“[People] have gotten used to Arabic and it’s become easier for them,” says Fahd Saleem Kfayin, instructor in the Faculty of Education in Hadibu and secretary general of The Heritage and History Association of Socotra. “Sometimes, it’s all in Arabic. They’re incapable of holding an entire conversation for one whole minute in Socotri only. Arabic has even become the language of telephone conversations – it’s difficult to speak Socotri on the phone, as if the telephone only understands Arabic.”
Kfayin, 30, pauses briefly before responding, carefully composing his thoughts. When he speaks – in Arabic – he is fluent and precise, exhibiting great mastery of the language. A casual listener is very unlikely to guess that Socotri, not Arabic, is his native language.
Another islander explains that his 12-year-old daughter doesn’t pronounce the Socotri letters that are not found in Arabic. She spends the greater part of her days learning and speaking her second language in school.
Although the language has survived for thousands of years, the octogenarian and the 12-year-old demonstrate a dramatic change in the use of Socotri in the short span of one person’s lifetime. The reasons for this transformation relate directly, experts say, to the developments on the island, which have been positive for the most part. Communications in jobs, government offices, and public places are usually done in Arabic in Hadibu and Qalansiya. Television programs, advertising and products in the kitchen are all in Arabic.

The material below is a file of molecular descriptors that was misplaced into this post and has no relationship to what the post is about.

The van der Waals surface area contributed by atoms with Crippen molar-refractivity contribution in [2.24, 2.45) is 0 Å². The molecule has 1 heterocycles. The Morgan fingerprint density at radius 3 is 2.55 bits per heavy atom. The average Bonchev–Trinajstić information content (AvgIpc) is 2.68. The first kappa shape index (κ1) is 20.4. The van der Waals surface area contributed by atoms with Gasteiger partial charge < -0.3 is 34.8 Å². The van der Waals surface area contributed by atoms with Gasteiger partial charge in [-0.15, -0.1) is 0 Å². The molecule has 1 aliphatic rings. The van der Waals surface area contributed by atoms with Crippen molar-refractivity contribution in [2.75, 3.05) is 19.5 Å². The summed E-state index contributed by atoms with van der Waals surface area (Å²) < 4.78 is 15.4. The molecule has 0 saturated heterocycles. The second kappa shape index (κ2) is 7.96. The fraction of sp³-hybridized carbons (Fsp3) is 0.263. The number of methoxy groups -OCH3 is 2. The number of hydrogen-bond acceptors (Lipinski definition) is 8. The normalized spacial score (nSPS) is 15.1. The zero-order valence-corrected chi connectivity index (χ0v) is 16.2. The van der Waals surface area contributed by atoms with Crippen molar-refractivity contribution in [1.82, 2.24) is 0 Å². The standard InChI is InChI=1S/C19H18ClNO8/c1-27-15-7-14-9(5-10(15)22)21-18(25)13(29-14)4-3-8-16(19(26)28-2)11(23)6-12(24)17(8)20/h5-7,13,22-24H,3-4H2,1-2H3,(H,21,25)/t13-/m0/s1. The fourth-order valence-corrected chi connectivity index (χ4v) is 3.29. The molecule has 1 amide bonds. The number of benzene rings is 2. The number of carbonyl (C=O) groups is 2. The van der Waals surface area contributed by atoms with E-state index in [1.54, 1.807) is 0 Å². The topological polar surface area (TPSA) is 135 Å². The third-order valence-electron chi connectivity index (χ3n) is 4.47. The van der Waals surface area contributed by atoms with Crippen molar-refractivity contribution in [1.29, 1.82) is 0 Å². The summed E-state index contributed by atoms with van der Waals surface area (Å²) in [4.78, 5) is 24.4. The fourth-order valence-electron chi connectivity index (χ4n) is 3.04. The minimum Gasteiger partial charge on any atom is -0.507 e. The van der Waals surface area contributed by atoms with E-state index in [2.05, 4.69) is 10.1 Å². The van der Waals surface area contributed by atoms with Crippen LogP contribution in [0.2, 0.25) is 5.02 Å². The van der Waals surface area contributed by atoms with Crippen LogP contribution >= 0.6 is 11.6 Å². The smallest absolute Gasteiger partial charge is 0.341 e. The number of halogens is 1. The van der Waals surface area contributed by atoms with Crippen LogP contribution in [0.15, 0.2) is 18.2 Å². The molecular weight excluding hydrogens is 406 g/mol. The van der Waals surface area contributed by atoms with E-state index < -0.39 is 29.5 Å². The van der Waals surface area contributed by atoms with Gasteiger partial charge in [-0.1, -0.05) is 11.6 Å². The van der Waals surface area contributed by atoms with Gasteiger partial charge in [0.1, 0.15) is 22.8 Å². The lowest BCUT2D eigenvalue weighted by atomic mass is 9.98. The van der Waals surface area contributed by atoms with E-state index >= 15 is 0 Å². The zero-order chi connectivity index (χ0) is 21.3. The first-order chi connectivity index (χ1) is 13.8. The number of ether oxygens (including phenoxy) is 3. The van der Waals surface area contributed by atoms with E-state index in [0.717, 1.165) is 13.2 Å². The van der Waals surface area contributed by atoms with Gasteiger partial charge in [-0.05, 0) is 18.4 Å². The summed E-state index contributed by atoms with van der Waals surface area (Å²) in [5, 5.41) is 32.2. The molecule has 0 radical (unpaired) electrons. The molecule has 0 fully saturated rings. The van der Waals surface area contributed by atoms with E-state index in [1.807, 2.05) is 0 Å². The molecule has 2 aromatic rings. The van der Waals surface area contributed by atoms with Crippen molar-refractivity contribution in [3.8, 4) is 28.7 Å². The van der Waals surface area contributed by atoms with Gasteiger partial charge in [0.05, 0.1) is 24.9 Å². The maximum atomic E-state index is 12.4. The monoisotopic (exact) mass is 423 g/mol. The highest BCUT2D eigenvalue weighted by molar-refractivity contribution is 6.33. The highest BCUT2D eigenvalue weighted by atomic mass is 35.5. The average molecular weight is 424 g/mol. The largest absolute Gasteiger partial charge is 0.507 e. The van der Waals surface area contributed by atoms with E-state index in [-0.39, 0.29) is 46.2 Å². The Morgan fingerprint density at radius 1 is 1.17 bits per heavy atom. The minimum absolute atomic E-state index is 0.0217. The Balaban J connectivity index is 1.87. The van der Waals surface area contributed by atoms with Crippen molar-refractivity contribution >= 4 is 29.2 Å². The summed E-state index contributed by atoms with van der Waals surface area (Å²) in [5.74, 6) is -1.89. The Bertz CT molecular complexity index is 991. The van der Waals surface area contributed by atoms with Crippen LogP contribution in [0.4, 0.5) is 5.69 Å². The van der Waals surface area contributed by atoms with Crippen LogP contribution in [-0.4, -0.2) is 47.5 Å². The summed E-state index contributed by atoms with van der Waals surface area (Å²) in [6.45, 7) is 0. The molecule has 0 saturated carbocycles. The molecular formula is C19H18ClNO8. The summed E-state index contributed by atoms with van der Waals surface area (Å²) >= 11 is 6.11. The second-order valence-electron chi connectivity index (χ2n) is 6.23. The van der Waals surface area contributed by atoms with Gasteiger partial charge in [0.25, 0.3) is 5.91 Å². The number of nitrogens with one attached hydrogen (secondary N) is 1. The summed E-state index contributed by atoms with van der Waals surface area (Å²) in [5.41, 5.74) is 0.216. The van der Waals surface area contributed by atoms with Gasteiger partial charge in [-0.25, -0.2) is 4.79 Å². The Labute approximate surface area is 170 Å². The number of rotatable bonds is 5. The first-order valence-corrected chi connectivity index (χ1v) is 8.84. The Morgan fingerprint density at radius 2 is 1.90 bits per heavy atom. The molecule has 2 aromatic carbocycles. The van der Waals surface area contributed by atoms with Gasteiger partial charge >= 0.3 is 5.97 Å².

But while the introduction of schooling for the last few decades is commendable and has helped Socotris improve their lives through opening up better opportunities for employment, its adverse effect is that the language of instruction is not Socotri, but Arabic, and Arabic alone. As many note, Arabic’s importance lies in it being the language of the Quran and, additionally, being necessary for Socotris to find a job. However, they argue that it doesn’t have to be the only language taught in schools and at the risk of losing another as ancient as Socotri. The Socotri language, still underexplored, may carry within it clues to history and to the evolution of Semitic languages, including Arabic. Its culture and its people’s experiences, like all cultures and peoples, have something to teach the rest of humanity.
Education has thus become a double-edged sword. Women traditionally didn’t attend school and so spoke only Socotri, whereas nowadays the laudable education of girls is more widespread. But because instruction is in Arabic, the concern is that mothers may increasingly use this language with their children in future generations and abandon Socotri, leading to its erosion and eventual demise.
“There is fear that with time the language will disappear,” says Ahmed Abdallah, 50, a poet and a member of the Heritage Association. “There are some recordings, but that is for the French and the British. They made a museum; that’s for tourists. What can we do with these? If nothing’s done, it will go.”